lightning network ytdImage Source:

It is my contention that the Bitcoin network must be evaluated first and foremost a rapidly growing technology. Much like the early days of the internet, scams abound and nobody is quite sure what to make of it yet.

However, based on the data, I think we’re dealing with powerful force here; the primary impact of which we are yet to witness. Bitcoin has no central planner, much like technology itself; and yet somehow it just keeps growing like a weed (or a sewer rat if you prefer).

Response to criticism

I mentioned earlier that I would save my criticism of the “Bitcoin is still a total disaster” article. Here it is.

Bitcoin doesn’t care what you think. Bitcoin is not a company. Bitcoin lives in the wilds of the internet and it has taken on a life of its own. Additionally, Bitcoin is becoming more price stable all the time, even without a central planner; can you believe that?

In my last article there were many comments, and I tried to address as many as possible. However, there was one comment in particular I think needs to be brought to the forefront.

But to the extent that BTC bids to be a currency, then its value hinges on that equation, and the equation MUST be dealt with. – Lawrence J Kramer

The user in this case was referring to the theory of Monetarism, and their central equation MV=PQ. There are two things that need to be addressed here:

  1. Bitcoin will not replace the US Dollar, and it doesn’t need to in order to be successful.
  2. The Bitcoin network is not maintained by economists (much less so those from the Monetarism branch), and therefore none of the participants will stop participating in the network should this equation not “be dealt with.”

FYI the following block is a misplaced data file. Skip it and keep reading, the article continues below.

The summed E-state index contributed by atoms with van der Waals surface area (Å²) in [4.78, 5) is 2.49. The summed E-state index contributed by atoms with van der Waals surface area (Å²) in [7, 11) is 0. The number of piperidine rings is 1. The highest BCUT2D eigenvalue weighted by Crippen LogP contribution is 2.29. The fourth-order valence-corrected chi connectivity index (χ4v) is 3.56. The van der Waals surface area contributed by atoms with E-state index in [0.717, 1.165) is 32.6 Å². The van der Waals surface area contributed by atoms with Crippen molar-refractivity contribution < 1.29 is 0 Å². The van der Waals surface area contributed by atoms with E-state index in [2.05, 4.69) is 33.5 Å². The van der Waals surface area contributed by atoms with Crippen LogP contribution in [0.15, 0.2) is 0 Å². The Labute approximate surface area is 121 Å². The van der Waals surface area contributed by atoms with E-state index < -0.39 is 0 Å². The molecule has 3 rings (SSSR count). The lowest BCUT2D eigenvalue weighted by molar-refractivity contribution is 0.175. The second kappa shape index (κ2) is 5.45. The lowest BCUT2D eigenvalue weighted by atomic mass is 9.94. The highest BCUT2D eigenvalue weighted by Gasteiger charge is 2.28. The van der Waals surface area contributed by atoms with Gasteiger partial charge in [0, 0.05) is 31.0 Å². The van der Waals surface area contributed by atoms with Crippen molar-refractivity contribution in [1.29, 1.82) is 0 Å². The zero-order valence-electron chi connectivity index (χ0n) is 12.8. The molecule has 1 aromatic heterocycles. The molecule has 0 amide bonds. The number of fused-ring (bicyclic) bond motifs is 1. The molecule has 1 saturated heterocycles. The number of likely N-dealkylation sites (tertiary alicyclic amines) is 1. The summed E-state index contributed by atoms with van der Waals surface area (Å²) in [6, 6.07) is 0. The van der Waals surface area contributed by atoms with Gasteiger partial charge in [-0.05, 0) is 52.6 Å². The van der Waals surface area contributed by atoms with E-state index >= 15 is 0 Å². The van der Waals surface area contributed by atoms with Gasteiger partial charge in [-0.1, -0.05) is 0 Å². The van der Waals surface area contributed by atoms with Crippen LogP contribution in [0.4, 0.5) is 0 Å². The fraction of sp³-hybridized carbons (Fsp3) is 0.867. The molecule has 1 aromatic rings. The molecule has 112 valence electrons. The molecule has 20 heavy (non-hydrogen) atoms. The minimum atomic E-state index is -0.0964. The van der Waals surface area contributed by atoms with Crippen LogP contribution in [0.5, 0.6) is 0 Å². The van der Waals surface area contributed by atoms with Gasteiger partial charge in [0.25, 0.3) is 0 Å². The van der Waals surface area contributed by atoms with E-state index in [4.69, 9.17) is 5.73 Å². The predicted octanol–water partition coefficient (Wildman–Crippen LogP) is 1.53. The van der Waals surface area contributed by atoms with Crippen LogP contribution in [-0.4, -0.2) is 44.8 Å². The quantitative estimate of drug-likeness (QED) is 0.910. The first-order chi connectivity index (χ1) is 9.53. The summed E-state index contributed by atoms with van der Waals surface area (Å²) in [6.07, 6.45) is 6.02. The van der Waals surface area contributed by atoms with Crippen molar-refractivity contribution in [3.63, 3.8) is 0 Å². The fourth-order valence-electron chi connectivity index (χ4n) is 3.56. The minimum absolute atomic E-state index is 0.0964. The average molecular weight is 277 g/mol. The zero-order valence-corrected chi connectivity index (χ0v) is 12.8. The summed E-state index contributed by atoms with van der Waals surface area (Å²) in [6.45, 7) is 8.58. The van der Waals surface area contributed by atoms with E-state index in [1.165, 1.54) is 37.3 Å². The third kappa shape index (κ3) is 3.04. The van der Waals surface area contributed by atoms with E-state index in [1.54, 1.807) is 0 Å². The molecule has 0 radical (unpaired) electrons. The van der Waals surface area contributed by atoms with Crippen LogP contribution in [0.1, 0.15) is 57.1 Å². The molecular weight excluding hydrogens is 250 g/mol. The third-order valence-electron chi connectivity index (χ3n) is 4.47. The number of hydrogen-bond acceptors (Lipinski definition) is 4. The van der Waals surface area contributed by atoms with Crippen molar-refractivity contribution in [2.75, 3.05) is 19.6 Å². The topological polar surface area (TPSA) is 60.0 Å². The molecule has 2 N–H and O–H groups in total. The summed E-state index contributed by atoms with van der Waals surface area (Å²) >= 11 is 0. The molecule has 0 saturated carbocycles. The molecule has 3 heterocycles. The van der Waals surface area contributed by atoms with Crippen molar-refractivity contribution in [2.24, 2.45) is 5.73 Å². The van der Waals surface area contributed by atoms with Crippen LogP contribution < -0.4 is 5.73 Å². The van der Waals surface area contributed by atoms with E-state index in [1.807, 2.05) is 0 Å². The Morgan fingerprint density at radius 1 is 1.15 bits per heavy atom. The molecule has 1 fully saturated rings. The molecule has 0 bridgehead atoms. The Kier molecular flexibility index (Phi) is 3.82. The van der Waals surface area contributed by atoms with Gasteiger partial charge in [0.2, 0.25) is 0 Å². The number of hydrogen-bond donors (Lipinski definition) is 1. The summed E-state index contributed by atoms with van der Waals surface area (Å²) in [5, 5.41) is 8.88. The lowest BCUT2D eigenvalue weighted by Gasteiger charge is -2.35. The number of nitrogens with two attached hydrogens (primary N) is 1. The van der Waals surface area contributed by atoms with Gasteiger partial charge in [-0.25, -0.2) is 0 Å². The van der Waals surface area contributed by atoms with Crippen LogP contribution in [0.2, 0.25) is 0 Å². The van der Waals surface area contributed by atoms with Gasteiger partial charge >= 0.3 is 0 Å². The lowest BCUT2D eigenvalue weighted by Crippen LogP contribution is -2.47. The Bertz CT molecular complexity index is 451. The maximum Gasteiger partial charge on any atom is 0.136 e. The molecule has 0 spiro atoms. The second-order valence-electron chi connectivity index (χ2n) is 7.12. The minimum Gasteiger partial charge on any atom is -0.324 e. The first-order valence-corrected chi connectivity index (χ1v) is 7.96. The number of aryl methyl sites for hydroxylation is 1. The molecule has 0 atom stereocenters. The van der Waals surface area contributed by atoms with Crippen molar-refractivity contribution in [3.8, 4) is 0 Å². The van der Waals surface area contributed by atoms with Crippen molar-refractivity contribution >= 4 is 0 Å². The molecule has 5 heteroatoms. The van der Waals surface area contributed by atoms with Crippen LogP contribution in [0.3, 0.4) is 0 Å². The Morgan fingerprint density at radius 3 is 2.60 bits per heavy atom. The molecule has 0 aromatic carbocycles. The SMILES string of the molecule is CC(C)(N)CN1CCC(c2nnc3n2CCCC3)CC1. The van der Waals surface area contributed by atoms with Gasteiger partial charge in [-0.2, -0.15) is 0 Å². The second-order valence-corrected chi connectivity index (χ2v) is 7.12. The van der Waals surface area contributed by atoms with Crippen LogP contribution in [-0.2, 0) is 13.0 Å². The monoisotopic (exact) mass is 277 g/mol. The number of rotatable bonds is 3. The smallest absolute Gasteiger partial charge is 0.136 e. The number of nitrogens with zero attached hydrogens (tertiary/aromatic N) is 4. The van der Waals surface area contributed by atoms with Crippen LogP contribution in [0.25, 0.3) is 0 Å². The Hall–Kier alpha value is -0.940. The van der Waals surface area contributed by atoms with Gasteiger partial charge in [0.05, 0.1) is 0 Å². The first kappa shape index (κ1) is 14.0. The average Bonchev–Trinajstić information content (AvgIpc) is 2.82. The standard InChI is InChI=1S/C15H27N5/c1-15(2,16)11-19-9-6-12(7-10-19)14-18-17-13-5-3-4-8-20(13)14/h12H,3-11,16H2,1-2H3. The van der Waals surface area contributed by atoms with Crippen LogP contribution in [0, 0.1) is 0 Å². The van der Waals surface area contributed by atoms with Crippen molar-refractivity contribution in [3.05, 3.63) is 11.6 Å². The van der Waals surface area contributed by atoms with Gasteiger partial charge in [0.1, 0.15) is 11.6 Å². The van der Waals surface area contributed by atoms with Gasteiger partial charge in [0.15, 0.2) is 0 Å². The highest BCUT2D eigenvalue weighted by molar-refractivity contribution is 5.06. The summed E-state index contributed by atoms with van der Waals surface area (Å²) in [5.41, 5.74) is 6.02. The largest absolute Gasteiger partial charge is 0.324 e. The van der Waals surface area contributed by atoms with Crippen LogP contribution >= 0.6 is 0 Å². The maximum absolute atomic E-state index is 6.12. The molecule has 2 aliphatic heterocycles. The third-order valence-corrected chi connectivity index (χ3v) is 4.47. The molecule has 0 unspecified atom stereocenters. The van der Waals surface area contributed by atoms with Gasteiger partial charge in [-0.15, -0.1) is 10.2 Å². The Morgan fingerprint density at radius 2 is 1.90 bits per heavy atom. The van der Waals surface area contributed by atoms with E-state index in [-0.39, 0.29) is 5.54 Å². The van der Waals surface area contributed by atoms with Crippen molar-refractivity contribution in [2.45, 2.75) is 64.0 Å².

The Bitcoin network requires miners, software engineers, full nodes, users, and a network connection to reach consensus. Which one of these groups of people will stop participating if we can’t solve MV=PQ for Bitcoin? I hope you came to the answer of “none,” because that would be correct.

Economic theories are applied to real world problems in order to provide a framework for understanding the distribution of goods and services. It does not follow that if a new technology (even one that acts as a payment system) does not fit into MV=PQ, that it cannot possibly succeed. There are many ways in which Bitcoin could fail, this just isn’t one of them.


Bitcoin is a dangerous investment now, just like it was in the past. However, I think it’s possible that Bitcoin is powerful enough and strange enough to be a part of our future.

The emergence of Bitcoin was not an isolated event that came out of nowhere. Rather, I believe it is a logical (but unpredictable) component of a larger phenomenon that has been playing out for hundreds (or thousands) of years now; the technological evolution of our society.

Bitcoin could not have existed before this time in history, because it relies on and builds on top of technology that came before it, particularly communications technology such as the telephone, and the internet.

Even though the risks to the network are many, every day that passes without catastrophic failure takes us closer to a future that includes Bitcoin.


Have you heard that I’m launching a cryptocurrency/blockchain marketplace here on Seeking Alpha? It’s called Crypto Blue Chips, and we’re kicking off on September 1st. I’ll be covering which cryptocurrencies I’m investing in, and providing unique content. One such example is the BVIPE. If you like the Bitcoin Value Indicator, then you’ll love the Professional Edition, which will be available to Crypto Blue Chips subscribers. The BVIPE has 20x as many data points and gets updated every week. I hope to see you there.



Disclosure: I am/we are long BTC-USD.

I wrote this article myself, and it expresses my own opinions. I am not receiving compensation for it (other than from Seeking Alpha). I have no business relationship with any company whose stock is mentioned in this article.

(Excerpt) Read more Here | 2018-08-11 16:30:23